Breath: Icy wind (4d6 damage), three times per day, in a beam thirty yards long, one yard at its base and eight yards at its end. It also causes a penalty of 4 to all actions next round due to the cold. An evasion roll is allowed to avoid the penalty and half the damage.
Eyes: Haughtiness, once per day, lasts for one hour. A willpower roll avoids the effects.
Forms: Young wastrel or a fast-flowing mist
Size: Huge (5-7 yards) tall

The Chaotic Evil offspring of Water (Ordered Evil) and Forest (Chaotic Good), the mist dragon hearkens back to the amorality of the primordial. Atahura takes the form of a young wastrel of either gender, or of a fast-flowing mist. It breathes an icy wind and its gaze causes haughtiness and insensitivity. Those caught by the gaze of the dragon will ignore friends and enemies both as beneath them.

Atahura lives in a lily-covered pool atop the temple of the dragon, surrounding the Hall of Mirrors.

Atahura has the specialties Seat of Power, Staff of Power, and Sidespell. Its Seat of Power overlooks the lily-covered pool and the city. Its Staff of Power raises the level of all spells cast through it by one level, so that they are cast at the seventh level of effect.

Sidespell allows Atahura to store spells in its staff of power. Normally, Atahura will have one mage bolt and one silence stored in it. They will be cast at the seventh level of effect when used, and will have a casting time of one.

Atahura has the following spells available in its spellbook. The ones it normally memorizes are in bold. Atahura has 24 spell slots.

First Level: Aura of Confidence/Desperation, Charisma, Farseeing, Indestructible Object, Inscription, Light/Darkness, Mage Bolt x 2, Sense Magical Aura, Suggestion, Understand/Confuse Languages
Second Level: Crawl, Dead Night, Delay Passage, Fan of Frost, Illusory Self, Minor Phantasm, Sensory Assurance, Shadows, Sleep
Third Level: Aura of Innocence/Guilt, Dark Bubble, Hide Item, Immovable Object, Intelligence/Stupidity, Mutual Understanding/Confusion, Secret Conference, Silence, Unravel Bonds
Fourth Level: Agility/Clumsiness, Find Item, Invisibility, Personal Alteration, Wave Action, Web
Fifth Level: Aura of Nobility/Depravity, Dispel Magic, Endurance/Sickly
Sixth Level: Cold Flame, Find Magic

A speech for the Twins

The dragons cannot remove the tablets. If they touch the tablets, their true form will be revealed. But they can ask the people of the city to remove them.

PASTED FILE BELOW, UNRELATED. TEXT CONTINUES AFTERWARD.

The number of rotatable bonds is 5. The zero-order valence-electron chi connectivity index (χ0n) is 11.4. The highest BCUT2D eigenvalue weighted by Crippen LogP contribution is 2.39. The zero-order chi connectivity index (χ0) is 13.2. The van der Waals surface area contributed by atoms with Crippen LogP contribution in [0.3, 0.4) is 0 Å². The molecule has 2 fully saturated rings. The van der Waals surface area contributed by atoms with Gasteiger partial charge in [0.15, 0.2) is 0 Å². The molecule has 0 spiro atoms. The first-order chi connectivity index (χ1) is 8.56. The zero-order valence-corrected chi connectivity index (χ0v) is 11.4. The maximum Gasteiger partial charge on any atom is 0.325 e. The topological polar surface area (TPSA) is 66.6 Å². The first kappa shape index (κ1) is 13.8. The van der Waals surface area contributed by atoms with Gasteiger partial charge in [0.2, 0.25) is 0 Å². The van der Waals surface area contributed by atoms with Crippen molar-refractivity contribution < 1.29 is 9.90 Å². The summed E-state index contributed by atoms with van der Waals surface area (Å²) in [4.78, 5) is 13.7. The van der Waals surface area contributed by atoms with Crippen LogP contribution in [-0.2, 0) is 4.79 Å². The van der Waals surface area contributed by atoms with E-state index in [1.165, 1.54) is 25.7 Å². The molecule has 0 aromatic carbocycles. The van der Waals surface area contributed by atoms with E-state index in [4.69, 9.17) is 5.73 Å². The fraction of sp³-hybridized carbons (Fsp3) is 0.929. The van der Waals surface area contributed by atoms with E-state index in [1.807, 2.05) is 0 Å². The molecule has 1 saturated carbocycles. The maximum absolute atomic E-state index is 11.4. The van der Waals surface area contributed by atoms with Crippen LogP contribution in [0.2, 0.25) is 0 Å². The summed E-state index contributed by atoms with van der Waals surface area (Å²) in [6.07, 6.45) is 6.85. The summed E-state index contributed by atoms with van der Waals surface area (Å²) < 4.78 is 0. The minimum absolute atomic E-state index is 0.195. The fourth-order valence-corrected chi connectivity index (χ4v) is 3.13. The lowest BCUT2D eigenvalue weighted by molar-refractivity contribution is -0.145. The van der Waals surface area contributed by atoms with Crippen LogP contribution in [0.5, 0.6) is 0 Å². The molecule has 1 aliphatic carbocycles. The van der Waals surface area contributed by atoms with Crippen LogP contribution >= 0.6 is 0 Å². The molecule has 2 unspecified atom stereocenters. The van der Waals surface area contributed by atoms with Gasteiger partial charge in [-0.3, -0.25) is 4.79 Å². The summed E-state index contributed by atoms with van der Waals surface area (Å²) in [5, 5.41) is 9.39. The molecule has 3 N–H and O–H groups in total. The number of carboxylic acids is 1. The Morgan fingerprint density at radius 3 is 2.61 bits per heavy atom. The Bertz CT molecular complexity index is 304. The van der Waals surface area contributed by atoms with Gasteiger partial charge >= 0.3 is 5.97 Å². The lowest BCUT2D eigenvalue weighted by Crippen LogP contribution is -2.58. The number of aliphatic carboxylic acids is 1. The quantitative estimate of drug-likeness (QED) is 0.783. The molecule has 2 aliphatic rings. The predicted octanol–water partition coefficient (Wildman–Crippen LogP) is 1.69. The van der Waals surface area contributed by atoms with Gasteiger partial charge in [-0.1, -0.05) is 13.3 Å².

My friends, we are not smooth-tongued, we are not deviants of the type who go from town to town seeking only to enrich themselves. We have no time for that. Day and night we are watching over your welfare. It is for your sake that the helpers toil through the night and the early watch of the sun. Think about this for a moment. Do you know what would happen if we failed in our duty, if the helpers slept? War would come back! Yes, War would surely come back. War and thievery and corruption. None of us wish to see this.

If War comes back, if thievery returns, if corruption fills your city’s halls, everyone’s share will be diminished, and there will be hard work for all. I cannot speak for these outsiders, but nobody among us wants that, least of all us who care for you.

Be certain of this: the tablets are hidden in the tower, where they must remain hidden for the City to remain strong. These things brought by these corrupt outsiders are pale imitations of your true tablets. Take them and toss them into the trash; take them and send them to the depths of the ocean. Do what you wish with them, but do not sully your city by keeping them.

The decision is yours.

Going home


1. Centre of Eternity, from Bark at the Moon (Ozzy Osbourne)

The dreams of the city

One way for the characters to return home is to use the dreams of the city to find one of the city’s analogues, such as Byzantium, or Rome, or New York. But characters from Highland don’t have a dream city to return to—Crosspoint is their biggest city and it isn’t a an Eternal analogue. They would have to go to Cartoril and sail west through the great storms.

The tree

Characters can climb the tree, following the branches of the tree as if it were a river. It reaches Highland in the center of the Weaving Wood. (A good place for Michael Malone’s Wandering Trees from Dragon 57.)

All of the ancient temples were connected, and there is a temple underground in the Burren.

Highway Sixty One

“I’m tired of searching for the answers, always out there on the run. I’m going back to where my heart is, down Highway 61.”—John Anderson

Highway 61 continues past the city across a twenty-mile-long bridge over the channel between the Temaré Pacificum and Temaré Athiopicum. It continues past the Ferri Mountains and into the heart of Æthiopia.

The ancient temple of the Dwarves

The mountains of Æthiopia are a great place to put an adventure like Hammers of the God from Lamentations of the Flame Princess. If you use that particular adventure, I’d recommend adding some Mananubi corpses to the human corpses in the last battle. The dragon’s servants whispered jealousies into the willing ears of the denizens of the city, and accompanied the war party.